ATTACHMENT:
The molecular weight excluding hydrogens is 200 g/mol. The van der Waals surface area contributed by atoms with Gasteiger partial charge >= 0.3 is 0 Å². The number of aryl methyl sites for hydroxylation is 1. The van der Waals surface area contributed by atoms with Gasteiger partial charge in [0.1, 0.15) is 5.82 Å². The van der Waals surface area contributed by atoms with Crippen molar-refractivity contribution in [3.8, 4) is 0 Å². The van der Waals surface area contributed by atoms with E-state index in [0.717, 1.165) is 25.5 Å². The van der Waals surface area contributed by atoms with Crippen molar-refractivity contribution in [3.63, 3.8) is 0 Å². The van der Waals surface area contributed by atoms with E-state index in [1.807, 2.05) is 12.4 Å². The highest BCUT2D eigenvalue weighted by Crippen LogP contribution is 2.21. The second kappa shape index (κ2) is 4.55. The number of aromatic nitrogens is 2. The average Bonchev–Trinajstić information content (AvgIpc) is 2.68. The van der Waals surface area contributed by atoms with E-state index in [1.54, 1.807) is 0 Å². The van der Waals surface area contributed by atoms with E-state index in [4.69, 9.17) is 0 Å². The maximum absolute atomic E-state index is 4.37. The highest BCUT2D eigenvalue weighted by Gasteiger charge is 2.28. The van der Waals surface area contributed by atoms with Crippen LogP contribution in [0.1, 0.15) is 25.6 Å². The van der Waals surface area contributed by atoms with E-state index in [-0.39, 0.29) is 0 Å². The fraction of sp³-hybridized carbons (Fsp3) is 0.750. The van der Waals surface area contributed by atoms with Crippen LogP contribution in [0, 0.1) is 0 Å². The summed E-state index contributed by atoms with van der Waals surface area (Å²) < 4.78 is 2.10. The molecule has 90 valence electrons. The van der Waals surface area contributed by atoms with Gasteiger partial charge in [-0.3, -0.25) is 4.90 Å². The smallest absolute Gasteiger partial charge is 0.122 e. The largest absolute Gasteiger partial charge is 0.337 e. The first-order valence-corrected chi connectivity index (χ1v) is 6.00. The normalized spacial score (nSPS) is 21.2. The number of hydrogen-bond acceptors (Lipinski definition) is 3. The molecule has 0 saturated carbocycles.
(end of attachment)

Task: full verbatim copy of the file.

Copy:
The molecular weight excluding hydrogens is 200 g/mol. The van der Waals surface area contributed by atoms with Gasteiger partial charge >= 0.3 is 0 Å². The number of aryl methyl sites for hydroxylation is 1. The van der Waals surface area contributed by atoms with Gasteiger partial charge in [0.1, 0.15) is 5.82 Å². The van der Waals surface area contributed by atoms with Crippen molar-refractivity contribution in [3.8, 4) is 0 Å². The van der Waals surface area contributed by atoms with E-state index in [0.717, 1.165) is 25.5 Å². The van der Waals surface area contributed by atoms with Crippen molar-refractivity contribution in [3.63, 3.8) is 0 Å². The van der Waals surface area contributed by atoms with E-state index in [1.807, 2.05) is 12.4 Å². The highest BCUT2D eigenvalue weighted by Crippen LogP contribution is 2.21. The second kappa shape index (κ2) is 4.55. The number of aromatic nitrogens is 2. The average Bonchev–Trinajstić information content (AvgIpc) is 2.68. The van der Waals surface area contributed by atoms with E-state index in [1.54, 1.807) is 0 Å². The van der Waals surface area contributed by atoms with E-state index in [4.69, 9.17) is 0 Å². The maximum absolute atomic E-state index is 4.37. The highest BCUT2D eigenvalue weighted by Gasteiger charge is 2.28. The van der Waals surface area contributed by atoms with Crippen LogP contribution in [0.1, 0.15) is 25.6 Å². The van der Waals surface area contributed by atoms with E-state index in [-0.39, 0.29) is 0 Å². The fraction of sp³-hybridized carbons (Fsp3) is 0.750. The van der Waals surface area contributed by atoms with Crippen LogP contribution in [0, 0.1) is 0 Å². The summed E-state index contributed by atoms with van der Waals surface area (Å²) < 4.78 is 2.10. The molecule has 90 valence electrons. The van der Waals surface area contributed by atoms with Gasteiger partial charge in [-0.3, -0.25) is 4.90 Å². The smallest absolute Gasteiger partial charge is 0.122 e. The largest absolute Gasteiger partial charge is 0.337 e. The first-order valence-corrected chi connectivity index (χ1v) is 6.00. The normalized spacial score (nSPS) is 21.2. The number of hydrogen-bond acceptors (Lipinski definition) is 3. The molecule has 0 saturated carbocycles.